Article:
Rat Brain Cells Tell Robot Where to Go

It's cute, mechanical, moves on wheels — and has a rat's brain.

Researchers at the University of Reading in England have built a small robot that's controlled by a Petri dish full of rat neurons, which remotely steers the robot via Bluetooth wireless signals.

"If we can understand some of the basics of what is going on in our little model brain, it could have enormous medical spinoffs," Professor Kevin Warwick told Agence France-Presse.

To build the cyborg, Warwick, his colleague Ben Whalley and their team dissolved a fetal rat's brain.

They then put the free-floating brain cells, or neurons, into an electrode-ringed Petri dish, where the cells quickly reassociated with each other and began randomly firing electrical signals.

Electrical pulses sent through the ring of electrodes calmed down the neurons, and after a while the cells began to "learn" patterns among the external pulses.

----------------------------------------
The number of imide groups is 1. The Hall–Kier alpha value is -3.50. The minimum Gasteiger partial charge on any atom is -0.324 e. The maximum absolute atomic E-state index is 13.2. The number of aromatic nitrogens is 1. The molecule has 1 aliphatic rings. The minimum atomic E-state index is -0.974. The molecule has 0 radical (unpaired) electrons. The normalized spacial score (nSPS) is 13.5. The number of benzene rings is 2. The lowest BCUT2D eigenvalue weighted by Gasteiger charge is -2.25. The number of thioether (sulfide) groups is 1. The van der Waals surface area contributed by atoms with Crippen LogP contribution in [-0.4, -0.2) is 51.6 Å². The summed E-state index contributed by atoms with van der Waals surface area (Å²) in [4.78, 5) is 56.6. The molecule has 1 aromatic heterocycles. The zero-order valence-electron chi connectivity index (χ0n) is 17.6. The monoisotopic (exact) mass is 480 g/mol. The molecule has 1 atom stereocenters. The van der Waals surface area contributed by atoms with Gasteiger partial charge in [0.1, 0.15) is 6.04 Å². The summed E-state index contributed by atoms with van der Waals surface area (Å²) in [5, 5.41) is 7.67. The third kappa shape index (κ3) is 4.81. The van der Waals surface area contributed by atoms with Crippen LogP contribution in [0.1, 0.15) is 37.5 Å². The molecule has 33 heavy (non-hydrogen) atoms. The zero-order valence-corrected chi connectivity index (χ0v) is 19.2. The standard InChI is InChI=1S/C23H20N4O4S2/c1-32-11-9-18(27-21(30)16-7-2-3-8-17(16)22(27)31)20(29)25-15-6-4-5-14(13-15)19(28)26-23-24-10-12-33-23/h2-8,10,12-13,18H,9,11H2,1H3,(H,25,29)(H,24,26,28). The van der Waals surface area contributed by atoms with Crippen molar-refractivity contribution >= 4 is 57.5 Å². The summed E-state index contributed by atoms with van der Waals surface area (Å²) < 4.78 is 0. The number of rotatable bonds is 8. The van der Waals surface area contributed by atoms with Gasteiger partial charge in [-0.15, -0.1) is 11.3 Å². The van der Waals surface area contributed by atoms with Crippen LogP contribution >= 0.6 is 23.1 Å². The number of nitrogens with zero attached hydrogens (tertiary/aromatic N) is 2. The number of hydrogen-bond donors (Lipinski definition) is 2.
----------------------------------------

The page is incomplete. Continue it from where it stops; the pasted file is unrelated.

Now the brain-in-a-dish recognizes the signals created by the robot's ultrasound "eyes" as it approaches a wall — and quickly sends back signals that force the robot to change direction.

Warwick and Whalley hope their findings will shed light on neurodegenerative disorders, such as Alzheimer's and Parkinson's diseases, as well as contribute to ongoing development of neural interfaces to aid paralyzed humans move and communicate.

• Click here to watch a video of the rat-robot in action.

• Click here for a feature in New Scientist about the rat-robot.

• Click here for an AFP wire story.

• Click here to read the University of Reading press release.